Research

Research topics

Our research topics currently are optical spectroscopy and quantum optics with color centers in diamond, quantum photonics with microcavities in diamond and nonlinear optics with single photons. Our goal is to make available color centers in diamond and single photons for applications in quantum technologies.

 

Spectroscopy and quantum optics with color centers in diamond

We investigate single color centers in diamond  which are produced by two different methods:

  • in-situ incorporation of dopant atoms during diamond growth (CVD method)
  • ion implantation in high purity diamond

We are mainly interested in impurity-vacancy centers with group-IV atoms. e.g. silicon- or tin-vacancy centers (SiV, SnV), which provide an optimal combination of optical and spin properties. Furthermore, we are working with the well-known nitrogen-vacancy center (NV) for applications in the field of quantum sensing.

Our major goals are isolation of single color centers, spectroscopic investigation for exploring their structure and identification of color centers with spectral properties which are suitable for quantum optics experiments. An application within the field of quantum information is to realize non-classical light sources with deterministic emission of single photons. Moreover, we investigate the spin properties of these defect centers with view to realization of spin-photon interfaces for quantum networks.

Quantum photonics with microcavities in diamond

An important method for enhancing the efficiency as well as spatial and spectral properties of single photon emitters is coupling of the emitters to optical cavities. In order to strongly influence the emitter's properties it is mandatory to keep the cavity volume extremely small, i.e. on the order of the emission wavelength.

We follow two approaches:

  • coupling of NV centers in nanodiamonds to fiber-based microcavities
  • fabrication of microcavities based on photonic crystals in diamond

For realization of fiber-based microcavities we produce micro mirrors by laser machining the front facet of a glass fiber, yielding very small diameter mirrors (~ 30 µm) with very strong radii of curvature. Diamond nanocrystals containing NV centers are spin coated onto a plane mirror, realizing a linear cavity of few micron length. We observe emission of single NV centers into modes of the fiber cavity.

Photonic crystals in diamond are produced from single crystal diamond films by ion etching (focused ion beam milling, reactive ion etching). Microcavities in diamond photonic crystals yield cavity Q-factors > 8000 in the visible spectral range and small mode volumes . We demonstrate coupling to and enhanced emission of single defect centers (SiV, NV) into such cavities as well as cavity-enhanced spin measurements.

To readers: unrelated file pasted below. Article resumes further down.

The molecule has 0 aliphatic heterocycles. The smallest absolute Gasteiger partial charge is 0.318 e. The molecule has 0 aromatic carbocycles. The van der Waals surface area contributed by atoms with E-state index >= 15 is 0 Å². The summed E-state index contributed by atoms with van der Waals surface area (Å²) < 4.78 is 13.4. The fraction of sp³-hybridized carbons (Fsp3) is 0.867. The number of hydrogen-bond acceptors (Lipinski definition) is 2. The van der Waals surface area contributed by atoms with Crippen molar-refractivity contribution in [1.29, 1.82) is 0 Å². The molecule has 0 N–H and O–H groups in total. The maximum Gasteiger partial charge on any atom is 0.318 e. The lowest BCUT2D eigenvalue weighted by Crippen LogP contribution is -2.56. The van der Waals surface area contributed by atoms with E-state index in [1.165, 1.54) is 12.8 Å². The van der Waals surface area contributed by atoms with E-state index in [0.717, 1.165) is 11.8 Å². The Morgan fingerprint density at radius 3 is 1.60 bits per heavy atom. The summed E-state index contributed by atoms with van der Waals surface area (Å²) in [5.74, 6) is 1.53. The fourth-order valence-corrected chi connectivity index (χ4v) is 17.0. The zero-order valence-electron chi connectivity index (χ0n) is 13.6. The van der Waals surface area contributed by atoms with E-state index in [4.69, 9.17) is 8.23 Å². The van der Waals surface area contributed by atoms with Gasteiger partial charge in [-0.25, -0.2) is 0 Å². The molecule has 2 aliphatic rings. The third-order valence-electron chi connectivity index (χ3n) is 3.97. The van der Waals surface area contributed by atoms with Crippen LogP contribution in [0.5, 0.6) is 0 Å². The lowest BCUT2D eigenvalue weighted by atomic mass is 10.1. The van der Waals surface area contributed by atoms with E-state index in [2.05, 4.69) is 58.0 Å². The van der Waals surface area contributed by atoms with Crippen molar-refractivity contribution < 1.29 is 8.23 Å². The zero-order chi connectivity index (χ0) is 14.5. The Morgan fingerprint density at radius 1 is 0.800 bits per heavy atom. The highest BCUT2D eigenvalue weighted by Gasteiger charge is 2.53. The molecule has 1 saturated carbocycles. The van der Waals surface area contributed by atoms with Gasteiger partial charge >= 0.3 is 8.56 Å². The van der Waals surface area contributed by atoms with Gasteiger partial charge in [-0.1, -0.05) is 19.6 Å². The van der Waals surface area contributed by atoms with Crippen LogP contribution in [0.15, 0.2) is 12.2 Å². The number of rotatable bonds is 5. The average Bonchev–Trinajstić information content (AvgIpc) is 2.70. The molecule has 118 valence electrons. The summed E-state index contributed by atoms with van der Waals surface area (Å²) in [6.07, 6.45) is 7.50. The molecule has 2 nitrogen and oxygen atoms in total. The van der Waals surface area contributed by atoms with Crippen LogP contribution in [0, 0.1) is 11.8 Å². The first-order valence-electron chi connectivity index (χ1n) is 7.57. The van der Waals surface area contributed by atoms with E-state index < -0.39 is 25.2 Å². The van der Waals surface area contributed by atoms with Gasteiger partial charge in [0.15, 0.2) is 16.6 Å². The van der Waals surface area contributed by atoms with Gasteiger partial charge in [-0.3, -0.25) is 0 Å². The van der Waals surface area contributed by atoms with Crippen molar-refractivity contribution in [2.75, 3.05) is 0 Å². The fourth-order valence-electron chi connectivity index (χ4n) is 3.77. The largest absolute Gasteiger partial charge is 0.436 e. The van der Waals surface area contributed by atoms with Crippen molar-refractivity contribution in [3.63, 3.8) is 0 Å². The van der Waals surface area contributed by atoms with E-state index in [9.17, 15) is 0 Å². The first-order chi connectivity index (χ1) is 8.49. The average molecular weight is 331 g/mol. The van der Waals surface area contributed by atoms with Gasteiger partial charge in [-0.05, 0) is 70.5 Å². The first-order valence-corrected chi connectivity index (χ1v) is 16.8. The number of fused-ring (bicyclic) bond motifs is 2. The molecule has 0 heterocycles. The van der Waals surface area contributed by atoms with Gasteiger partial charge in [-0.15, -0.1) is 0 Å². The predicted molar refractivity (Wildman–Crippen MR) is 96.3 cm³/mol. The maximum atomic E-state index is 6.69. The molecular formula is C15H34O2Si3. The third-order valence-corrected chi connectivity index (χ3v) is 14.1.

Nonlinear optics with single photons

Almost all single photon sources realized today emit light within the red or near-infrared spectral region between ca. 600 nm and 1000 nm. Owing to strong absorption in fiber transmission these photons are not well suited for quantum communication over large distances. For the development of long-range quantum networks it is thus very important to realize single photon sources in the wavelength range of telecommunications (1310 nm, 1550 nm). A similar reasoning holds for the investigation of quantum repeater schemes: on one hand quantum information may be stored in long lived electronic states of atoms or ions or spin states of color centers (with read/write operations on optical transitions in the VIS-NIR range) but on the other hand transfer of quantum information is facilitated using photons within the telecom windows.

For realization of these goals we investigate quantum frequency conversion of single photons from the red / infra-red (ca. 600 - 900 nm) spectral region to the telecom bands (1310, 1550 nm) . The method employed here is nonlinear optical difference frequency mixing of single photons with an intense mixing wave resulting in the generation of a single (idler-) photon at telecom wavelengths. Our recent experiments demonstrate highly efficient conversion of single photons, conservation of classical (line shape, coherence) and non-classical (photon statistics, entanglement, indistinguishability) properties as well as employing quantum frequency conversion to enable experiments towards quantum networks (e.g. spin-telecom-photon entanglement).

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